Going for Gold: Sex, Gender, and Competition

This case study introduces students to the true story of Caster Semenya, an outstanding female mid-distance runner from South Africa.  Caster won the 800 m race at the 2009 Track and Field World Championships when she was just 18. Since then, she has faced scrutiny about her sex and gender. Due to her high levels of endogenous testosterone, she was banned from running for almost a year by the track and field governing body, the IAAF. In this case study, students use information from news reports and Caster's appearance to determine the possible biological underpinnings likely responsible for her anatomy and physiology.  Students are also asked to consider if using circulating testosterone levels to determine if a female can race is a valid method of exclusion. This case asks students to think about how sex and gender are related, and pushes them to discuss societal implications of labeling both of these constructs as binary when in fact they are much better described as spectra.

I Heart Running: A Case Study on Tachycardia in Sam the Runner 

"I Heart Running" is a case study in which students diagnose the cause of exercise-induced tachycardia in an otherwise healthy, 27-year-old female. The patient, Sam, is a long-distance runner and realizes that her exercising heart rate reaches over 200 beats per minute. As the story of Sam's encounters with her physician develops, students are given results from multiple laboratory tests and detailed patient background information.  Students are guided through the material with a series of questions with the ultimate goal of determining the cause of the exercise-induced tachycardia that Sam experiences. The case study is based on actual laboratory results and was designed for students in an upper-level undergraduate Human Physiology course. In this activity students will learn about heart rate, cardiovascular physiology, and oxygen carrying capacity, and factors which influence these concepts, as they try to diagnose Sam.

Living the Sweet Life: An Internship in Endocrinology

In this directed case study, students assist Dr. Gupta in his endocrinology clinic in diagnosing three patients having problems with blood glucose regulation. In Part I, students are given patient backgrounds and results from laboratory tests generated by a primary care physician.  Students are initially asked to evaluate the data presented, come up with a potential diagnosis, and determine what additional tests they would like to run. In Part II, students are given results of additional tests and guided through the material with a series of questions with the ultimate goal of determining a diagnosis for each patient (Patient 1: Type II Diabetes; Patient 2: Type I Diabetes; Patient 3: Cushing's Syndrome). The case study contains fabricated data, but values are based on realistic physiological ranges and should give students a realistic idea of values they would see in individuals with these conditions. The study was designed for pre-nursing students in a non-majors anatomy and physiology course. Students will learn about insulin, blood glucose regulation, diabetes testing and diagnosis, diabetes management, cortisol, Cushing's Syndrome, and negative feedback.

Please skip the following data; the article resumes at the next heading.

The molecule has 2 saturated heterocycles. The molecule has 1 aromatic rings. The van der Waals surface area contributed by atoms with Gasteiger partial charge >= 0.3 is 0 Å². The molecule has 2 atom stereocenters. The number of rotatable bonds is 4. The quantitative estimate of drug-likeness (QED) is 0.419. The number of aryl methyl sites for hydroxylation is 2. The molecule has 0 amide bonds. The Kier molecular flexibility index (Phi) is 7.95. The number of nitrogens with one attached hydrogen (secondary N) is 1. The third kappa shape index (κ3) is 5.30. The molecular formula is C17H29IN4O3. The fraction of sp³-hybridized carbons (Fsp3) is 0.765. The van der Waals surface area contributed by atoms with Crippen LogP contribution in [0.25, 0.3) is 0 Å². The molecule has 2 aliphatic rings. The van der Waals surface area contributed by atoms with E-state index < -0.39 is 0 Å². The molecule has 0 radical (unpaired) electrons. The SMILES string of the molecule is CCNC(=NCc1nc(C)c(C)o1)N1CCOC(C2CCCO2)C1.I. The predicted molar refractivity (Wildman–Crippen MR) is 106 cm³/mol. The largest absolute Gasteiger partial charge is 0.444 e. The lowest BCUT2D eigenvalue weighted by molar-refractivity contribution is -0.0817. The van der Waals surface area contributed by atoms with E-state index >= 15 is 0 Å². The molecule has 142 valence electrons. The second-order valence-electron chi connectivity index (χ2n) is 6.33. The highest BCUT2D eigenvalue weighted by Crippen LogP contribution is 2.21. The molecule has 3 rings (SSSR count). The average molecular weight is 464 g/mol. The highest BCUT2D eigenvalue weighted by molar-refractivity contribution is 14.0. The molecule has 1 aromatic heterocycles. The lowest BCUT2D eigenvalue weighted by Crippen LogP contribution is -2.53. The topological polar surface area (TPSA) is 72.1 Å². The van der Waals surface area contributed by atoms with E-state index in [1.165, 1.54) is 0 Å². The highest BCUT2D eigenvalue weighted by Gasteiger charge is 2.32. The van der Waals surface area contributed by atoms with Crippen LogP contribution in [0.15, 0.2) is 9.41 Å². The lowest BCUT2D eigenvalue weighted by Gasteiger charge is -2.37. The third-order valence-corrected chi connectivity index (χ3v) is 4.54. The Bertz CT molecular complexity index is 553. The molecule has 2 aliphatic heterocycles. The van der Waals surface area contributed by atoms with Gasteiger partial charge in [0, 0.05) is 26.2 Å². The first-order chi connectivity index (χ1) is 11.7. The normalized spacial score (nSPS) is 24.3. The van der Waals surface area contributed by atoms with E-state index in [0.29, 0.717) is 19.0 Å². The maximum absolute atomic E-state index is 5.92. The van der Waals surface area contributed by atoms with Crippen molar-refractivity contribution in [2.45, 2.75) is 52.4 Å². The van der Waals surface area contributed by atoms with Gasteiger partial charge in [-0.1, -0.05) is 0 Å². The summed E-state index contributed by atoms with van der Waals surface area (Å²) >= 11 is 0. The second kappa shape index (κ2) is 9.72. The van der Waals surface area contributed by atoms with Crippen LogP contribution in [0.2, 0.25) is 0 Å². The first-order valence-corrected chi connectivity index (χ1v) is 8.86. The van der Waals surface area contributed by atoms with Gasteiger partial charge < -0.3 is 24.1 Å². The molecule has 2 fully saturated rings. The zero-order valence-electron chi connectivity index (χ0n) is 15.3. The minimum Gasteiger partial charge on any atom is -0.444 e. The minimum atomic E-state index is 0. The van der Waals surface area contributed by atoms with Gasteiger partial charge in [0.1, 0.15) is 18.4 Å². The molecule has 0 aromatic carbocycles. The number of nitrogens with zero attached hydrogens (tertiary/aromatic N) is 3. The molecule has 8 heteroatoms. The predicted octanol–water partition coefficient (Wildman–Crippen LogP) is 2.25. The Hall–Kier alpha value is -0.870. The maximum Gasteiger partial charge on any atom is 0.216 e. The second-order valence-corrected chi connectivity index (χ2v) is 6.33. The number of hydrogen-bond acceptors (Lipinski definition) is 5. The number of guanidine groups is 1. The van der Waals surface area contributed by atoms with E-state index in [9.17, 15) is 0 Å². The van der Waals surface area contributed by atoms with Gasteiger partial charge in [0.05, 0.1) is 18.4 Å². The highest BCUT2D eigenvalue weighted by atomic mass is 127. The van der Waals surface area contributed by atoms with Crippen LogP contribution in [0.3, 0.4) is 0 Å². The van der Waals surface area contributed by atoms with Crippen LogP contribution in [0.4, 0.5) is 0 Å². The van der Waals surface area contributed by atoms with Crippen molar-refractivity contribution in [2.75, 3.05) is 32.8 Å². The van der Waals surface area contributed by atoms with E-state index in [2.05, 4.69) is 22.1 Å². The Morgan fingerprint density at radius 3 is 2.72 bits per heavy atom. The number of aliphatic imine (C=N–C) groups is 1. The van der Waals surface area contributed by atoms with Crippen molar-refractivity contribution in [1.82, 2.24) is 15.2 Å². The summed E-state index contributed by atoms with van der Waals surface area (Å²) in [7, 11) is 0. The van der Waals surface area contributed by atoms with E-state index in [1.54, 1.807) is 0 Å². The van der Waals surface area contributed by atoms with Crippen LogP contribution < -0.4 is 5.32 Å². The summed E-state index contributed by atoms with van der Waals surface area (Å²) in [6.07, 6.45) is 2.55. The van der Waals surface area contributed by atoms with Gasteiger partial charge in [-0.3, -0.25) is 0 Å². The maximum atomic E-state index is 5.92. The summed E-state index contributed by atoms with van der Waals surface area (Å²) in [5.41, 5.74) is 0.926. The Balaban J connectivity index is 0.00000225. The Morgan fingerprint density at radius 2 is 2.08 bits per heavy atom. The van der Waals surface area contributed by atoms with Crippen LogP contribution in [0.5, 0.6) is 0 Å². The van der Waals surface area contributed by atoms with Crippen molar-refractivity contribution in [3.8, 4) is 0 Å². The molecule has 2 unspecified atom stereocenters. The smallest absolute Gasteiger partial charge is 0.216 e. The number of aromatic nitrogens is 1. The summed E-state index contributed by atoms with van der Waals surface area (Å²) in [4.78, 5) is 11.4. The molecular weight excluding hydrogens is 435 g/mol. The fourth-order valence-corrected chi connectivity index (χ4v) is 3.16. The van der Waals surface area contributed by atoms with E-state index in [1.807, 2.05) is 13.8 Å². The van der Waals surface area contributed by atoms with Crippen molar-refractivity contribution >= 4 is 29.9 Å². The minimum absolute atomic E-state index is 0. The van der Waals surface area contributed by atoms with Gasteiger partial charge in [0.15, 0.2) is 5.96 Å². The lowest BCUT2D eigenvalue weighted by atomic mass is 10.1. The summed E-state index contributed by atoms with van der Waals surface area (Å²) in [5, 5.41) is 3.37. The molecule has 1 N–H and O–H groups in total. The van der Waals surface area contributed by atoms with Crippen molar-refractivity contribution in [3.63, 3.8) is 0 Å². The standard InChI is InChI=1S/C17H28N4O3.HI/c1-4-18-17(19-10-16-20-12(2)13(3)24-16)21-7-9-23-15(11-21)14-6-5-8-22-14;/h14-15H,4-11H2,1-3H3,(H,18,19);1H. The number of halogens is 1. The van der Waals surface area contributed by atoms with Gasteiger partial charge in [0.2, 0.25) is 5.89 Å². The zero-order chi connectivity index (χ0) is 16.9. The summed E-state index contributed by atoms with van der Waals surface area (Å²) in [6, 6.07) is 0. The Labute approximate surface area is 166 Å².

Take a Deep Breath: A Case of Respiratory Illness

This interrupted case study tells the story of “Callie,” a 26-year-old baker from San Francisco who runs a successful new cupcake business with her fiancé, Jeremey. For some time Callie has not felt well, experiencing fatigue, difficulty breathing, stress, and a persistent cough. When at last she visits her physician she is diagnosed with an active tuberculosis (TB) infection. The story provides a context for students to learn about TB infection, including how it impacts the lungs and gas exchange in the alveoli, and how one might contract and treat TB. Students will compare Callie’s symptoms to a list of known respiratory diseases and disorders to narrow down possible causes, walk through a visit with a physician, review blood test results, compare and contrast active vs. latent TB infection, and conclude by applying what they’ve learned about TB to gas exchange in the lung. The case is especially appropriate for use in an introductory anatomy, microbiology, pathophysiology, or general biology course.

Thyroid Troubles: A Case Study in Negative Feedback Regulation

In this interrupted case study, students shadow an endocrinologist as she tries to determine what is wrong with Angela Barber. Angela is a middle-aged woman presenting with symptoms suggestive of a thyroid issue. Students are given background information, patient history, and results from thyroid-specific blood tests. The exercise emphasizes the hypothalamic-pituitary-thyroid axis and particularly highlights the role of negative feedback. Students will use results from serum thyrotropin and thyroid hormone level tests, as well as patient symptoms, to come up with a diagnosis. In preparation for the diagnosis, students are asked to compare the endocrine profiles of patients with Graves' disease, Hashimoto's disease, iodine deficiency (primary hypothyroidism), and various tumors. The case was developed for college-level biology majors in a physiology course, but also has been used successfully for pre-nursing students in a non-majors anatomy and physiology course. Thus, this activity would be suitable for majors in physiology or pre-medical students, as well as allied health majors.